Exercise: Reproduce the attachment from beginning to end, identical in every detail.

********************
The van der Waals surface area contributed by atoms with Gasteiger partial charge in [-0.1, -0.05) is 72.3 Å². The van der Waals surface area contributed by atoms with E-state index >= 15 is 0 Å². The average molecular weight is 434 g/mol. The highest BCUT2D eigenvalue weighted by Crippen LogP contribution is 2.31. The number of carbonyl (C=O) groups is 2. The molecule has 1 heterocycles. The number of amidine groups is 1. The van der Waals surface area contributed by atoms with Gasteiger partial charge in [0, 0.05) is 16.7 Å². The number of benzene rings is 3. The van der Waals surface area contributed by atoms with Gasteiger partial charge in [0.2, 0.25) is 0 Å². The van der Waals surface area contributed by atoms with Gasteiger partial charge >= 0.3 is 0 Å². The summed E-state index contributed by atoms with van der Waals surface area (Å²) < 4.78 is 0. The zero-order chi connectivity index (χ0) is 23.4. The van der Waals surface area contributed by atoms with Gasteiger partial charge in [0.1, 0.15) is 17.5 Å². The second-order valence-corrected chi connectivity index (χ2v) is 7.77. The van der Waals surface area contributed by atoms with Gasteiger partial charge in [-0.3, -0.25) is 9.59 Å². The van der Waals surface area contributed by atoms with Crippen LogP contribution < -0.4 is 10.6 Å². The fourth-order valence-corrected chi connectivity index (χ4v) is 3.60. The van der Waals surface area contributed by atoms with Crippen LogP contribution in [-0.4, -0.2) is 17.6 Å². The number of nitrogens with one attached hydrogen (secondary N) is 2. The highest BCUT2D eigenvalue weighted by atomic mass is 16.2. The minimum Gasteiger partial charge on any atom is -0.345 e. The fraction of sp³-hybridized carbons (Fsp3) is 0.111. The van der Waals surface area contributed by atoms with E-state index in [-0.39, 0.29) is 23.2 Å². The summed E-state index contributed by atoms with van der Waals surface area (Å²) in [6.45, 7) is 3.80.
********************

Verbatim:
The van der Waals surface area contributed by atoms with Gasteiger partial charge in [-0.1, -0.05) is 72.3 Å². The van der Waals surface area contributed by atoms with E-state index >= 15 is 0 Å². The average molecular weight is 434 g/mol. The highest BCUT2D eigenvalue weighted by Crippen LogP contribution is 2.31. The number of carbonyl (C=O) groups is 2. The molecule has 1 heterocycles. The number of amidine groups is 1. The van der Waals surface area contributed by atoms with Gasteiger partial charge in [0, 0.05) is 16.7 Å². The number of benzene rings is 3. The van der Waals surface area contributed by atoms with Gasteiger partial charge in [0.2, 0.25) is 0 Å². The van der Waals surface area contributed by atoms with Gasteiger partial charge >= 0.3 is 0 Å². The summed E-state index contributed by atoms with van der Waals surface area (Å²) < 4.78 is 0. The zero-order chi connectivity index (χ0) is 23.4. The van der Waals surface area contributed by atoms with Gasteiger partial charge in [0.1, 0.15) is 17.5 Å². The second-order valence-corrected chi connectivity index (χ2v) is 7.77. The van der Waals surface area contributed by atoms with Gasteiger partial charge in [-0.3, -0.25) is 9.59 Å². The van der Waals surface area contributed by atoms with Crippen LogP contribution < -0.4 is 10.6 Å². The fourth-order valence-corrected chi connectivity index (χ4v) is 3.60. The van der Waals surface area contributed by atoms with Crippen LogP contribution in [-0.4, -0.2) is 17.6 Å². The number of nitrogens with one attached hydrogen (secondary N) is 2. The highest BCUT2D eigenvalue weighted by atomic mass is 16.2. The minimum Gasteiger partial charge on any atom is -0.345 e. The fraction of sp³-hybridized carbons (Fsp3) is 0.111. The van der Waals surface area contributed by atoms with E-state index in [-0.39, 0.29) is 23.2 Å². The summed E-state index contributed by atoms with van der Waals surface area (Å²) in [6.45, 7) is 3.80.